ANLA Supports Immigration Reform Act

Senators Chuck Hagel (R-NE) and Tom Daschle (D-SD) introduced the Immigration Reform Act, S. 2010, on January 21, 2004. The bill is aimed at reforming the H-2B guest worker program, which is the visa program that allows non-agricultural, temporary and/or seasonal foreign workers into the country to work jobs not taken by American workers.

The Immigration Reform Act’s primary appeal to the landscape industry is its potential to allow the legalization of current illegal workers, as well as streamlining the ability to bring in future guest workers. The American Nursery & Landscape Association (ANLA) has been a long-standing advocate for immigration labor reform benefiting the retail, landscape, landscape distribution and grower segments of the green industry. The Immigration Reform Act is complementary to the AgJOBS bills (S.1645 and H.R.3142) that now enjoy broad support in Congress. If and when enacted, the bill will be instrumental to the future business operations of many ANLA members.

The Immigration Reform Act is currently in early stages of the political process. The bill contains significant reforms to the current H-2B program. It would raise the current admissions cap of 66, 000 to 100,000 per year. Another key initiative of the act is to create a new worker category called H-2C, with 200,000 available positions renewable in two years. This category of workers will have no seasonal and temporary cap and will therefore be able to work year round.

The Immigration Act will also address the current inefficiencies in the Department of Labor’s (DOL) paperwork process. The current process, called certification, requires DOL approval and can result in costly delays and denials. With the Immigration Act a process called attestation will be implemented. A program user simply must attest to having met the program’s requirements; an application cannot be rejected by DOL unless it is incomplete.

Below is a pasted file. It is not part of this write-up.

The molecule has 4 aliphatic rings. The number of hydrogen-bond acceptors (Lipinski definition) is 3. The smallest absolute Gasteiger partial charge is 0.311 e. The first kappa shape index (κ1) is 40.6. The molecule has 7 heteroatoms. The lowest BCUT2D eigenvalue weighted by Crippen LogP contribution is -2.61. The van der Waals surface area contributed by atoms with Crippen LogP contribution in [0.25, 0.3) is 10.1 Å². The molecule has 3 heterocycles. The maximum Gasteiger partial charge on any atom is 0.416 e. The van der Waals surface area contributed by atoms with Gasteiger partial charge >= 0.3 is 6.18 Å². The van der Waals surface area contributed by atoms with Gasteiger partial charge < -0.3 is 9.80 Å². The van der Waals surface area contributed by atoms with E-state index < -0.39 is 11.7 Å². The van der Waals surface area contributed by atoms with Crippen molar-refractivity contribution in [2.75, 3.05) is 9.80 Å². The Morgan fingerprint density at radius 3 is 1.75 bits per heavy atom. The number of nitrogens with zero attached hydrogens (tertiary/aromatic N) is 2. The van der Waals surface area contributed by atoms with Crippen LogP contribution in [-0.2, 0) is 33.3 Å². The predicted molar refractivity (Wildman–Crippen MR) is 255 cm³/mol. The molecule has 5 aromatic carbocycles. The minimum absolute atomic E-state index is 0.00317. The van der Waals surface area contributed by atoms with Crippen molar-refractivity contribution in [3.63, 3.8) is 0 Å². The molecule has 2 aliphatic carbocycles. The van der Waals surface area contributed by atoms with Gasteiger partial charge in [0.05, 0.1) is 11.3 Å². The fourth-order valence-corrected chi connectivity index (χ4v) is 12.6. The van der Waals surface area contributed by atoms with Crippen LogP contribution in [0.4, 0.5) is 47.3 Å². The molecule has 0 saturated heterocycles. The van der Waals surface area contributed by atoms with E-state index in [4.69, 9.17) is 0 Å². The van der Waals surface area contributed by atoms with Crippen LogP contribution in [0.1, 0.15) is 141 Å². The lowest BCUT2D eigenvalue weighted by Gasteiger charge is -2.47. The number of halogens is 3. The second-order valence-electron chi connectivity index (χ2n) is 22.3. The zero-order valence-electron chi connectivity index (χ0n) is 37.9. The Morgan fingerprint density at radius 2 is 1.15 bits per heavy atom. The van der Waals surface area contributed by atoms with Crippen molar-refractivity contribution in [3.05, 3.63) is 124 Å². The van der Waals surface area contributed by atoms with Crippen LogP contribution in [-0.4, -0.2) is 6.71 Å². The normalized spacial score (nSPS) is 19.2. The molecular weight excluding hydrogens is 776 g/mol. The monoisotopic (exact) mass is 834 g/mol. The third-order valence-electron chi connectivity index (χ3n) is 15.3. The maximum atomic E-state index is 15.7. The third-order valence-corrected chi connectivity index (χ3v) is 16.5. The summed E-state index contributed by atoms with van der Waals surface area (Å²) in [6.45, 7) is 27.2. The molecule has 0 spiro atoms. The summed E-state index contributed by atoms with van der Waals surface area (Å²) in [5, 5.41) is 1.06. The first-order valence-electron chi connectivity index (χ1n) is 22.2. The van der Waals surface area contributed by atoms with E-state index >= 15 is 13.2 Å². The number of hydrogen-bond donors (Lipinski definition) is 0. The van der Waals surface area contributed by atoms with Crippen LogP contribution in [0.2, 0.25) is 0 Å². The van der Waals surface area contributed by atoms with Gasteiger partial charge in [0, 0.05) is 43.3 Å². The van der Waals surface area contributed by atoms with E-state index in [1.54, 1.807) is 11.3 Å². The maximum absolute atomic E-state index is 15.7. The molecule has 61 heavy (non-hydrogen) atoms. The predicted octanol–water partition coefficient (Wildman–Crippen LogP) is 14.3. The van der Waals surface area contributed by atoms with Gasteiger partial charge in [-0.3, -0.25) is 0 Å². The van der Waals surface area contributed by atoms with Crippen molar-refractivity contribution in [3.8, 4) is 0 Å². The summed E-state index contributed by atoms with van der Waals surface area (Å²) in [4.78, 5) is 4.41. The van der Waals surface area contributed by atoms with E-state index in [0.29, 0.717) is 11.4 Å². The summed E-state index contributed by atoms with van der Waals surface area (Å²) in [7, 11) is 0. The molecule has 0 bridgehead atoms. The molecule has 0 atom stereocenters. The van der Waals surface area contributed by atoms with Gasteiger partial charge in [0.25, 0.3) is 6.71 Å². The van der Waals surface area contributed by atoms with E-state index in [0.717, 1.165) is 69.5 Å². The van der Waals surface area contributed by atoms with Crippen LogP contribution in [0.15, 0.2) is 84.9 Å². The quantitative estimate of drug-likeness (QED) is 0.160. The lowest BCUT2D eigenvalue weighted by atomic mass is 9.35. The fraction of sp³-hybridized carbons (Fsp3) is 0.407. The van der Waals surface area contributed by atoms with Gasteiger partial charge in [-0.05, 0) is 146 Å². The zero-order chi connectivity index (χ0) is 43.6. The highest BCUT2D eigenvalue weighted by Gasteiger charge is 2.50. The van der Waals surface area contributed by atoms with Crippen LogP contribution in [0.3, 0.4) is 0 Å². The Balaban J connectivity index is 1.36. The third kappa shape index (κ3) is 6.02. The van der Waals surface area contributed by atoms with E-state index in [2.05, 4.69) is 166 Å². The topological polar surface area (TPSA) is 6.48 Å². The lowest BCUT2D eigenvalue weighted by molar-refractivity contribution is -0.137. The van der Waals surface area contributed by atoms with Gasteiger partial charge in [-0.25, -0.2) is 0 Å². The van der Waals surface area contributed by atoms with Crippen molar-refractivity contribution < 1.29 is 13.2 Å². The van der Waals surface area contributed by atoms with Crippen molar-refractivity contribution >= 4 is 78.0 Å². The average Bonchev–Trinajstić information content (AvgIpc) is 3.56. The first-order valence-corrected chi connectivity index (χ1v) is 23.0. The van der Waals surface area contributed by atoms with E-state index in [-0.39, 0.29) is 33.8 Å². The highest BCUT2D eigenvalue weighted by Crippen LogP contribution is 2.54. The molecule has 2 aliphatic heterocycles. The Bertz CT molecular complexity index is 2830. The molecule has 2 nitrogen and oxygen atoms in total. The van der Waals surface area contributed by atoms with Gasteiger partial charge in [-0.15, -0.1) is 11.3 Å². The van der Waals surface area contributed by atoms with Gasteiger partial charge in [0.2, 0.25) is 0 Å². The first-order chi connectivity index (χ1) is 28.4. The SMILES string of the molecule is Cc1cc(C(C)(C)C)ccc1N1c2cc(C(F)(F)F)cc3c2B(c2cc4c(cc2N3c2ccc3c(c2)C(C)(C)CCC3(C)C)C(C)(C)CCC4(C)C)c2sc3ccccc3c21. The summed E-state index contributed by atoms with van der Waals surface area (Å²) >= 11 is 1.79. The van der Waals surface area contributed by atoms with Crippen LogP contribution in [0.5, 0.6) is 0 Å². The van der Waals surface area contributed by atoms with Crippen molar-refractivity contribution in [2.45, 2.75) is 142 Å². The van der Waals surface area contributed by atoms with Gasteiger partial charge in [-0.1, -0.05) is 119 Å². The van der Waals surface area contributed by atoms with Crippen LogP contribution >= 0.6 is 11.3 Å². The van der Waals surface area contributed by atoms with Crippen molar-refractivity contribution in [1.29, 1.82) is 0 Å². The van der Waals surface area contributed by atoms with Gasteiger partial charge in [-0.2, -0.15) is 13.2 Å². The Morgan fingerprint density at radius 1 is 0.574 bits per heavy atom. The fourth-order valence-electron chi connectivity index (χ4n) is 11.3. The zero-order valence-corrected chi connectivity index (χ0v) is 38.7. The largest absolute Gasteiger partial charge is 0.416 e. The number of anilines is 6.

There is still the concern regarding future competition among industries such as hospitality and tourism that also use the program. There will, in fact, be continued competition for the limited positions allotted under the Immigration Reform Act. Though not a perfect solution, the bill would offer many improvements for green industry businesses. With the new workers category, businesses would be able to retain employees for two years or more, supporting a consistent workforce and offering opportunities for longevity and progress. The simplification of the paperwork process would also be invaluable to the green industry in the interest of both time and money. With more flexible regulations and more efficient processes, landscape businesses and others would stand to gain a lot from the Immigration Reform Act.

In essence, this new bipartisan bill adds to the comprehensive immigration reform debate. Along with bills offered earlier by Sen. John McCain (R-AZ) and Reps. Jeff Flake and Jim Kolbe (R-AZ), it advances policy ideas for resolving a contentious and worsening problem. It also serves as a valuable counterpart to the grower-specific AgJOBS bills. While not likely to be enacted this year, ANLA welcomes this addition to the legislative.

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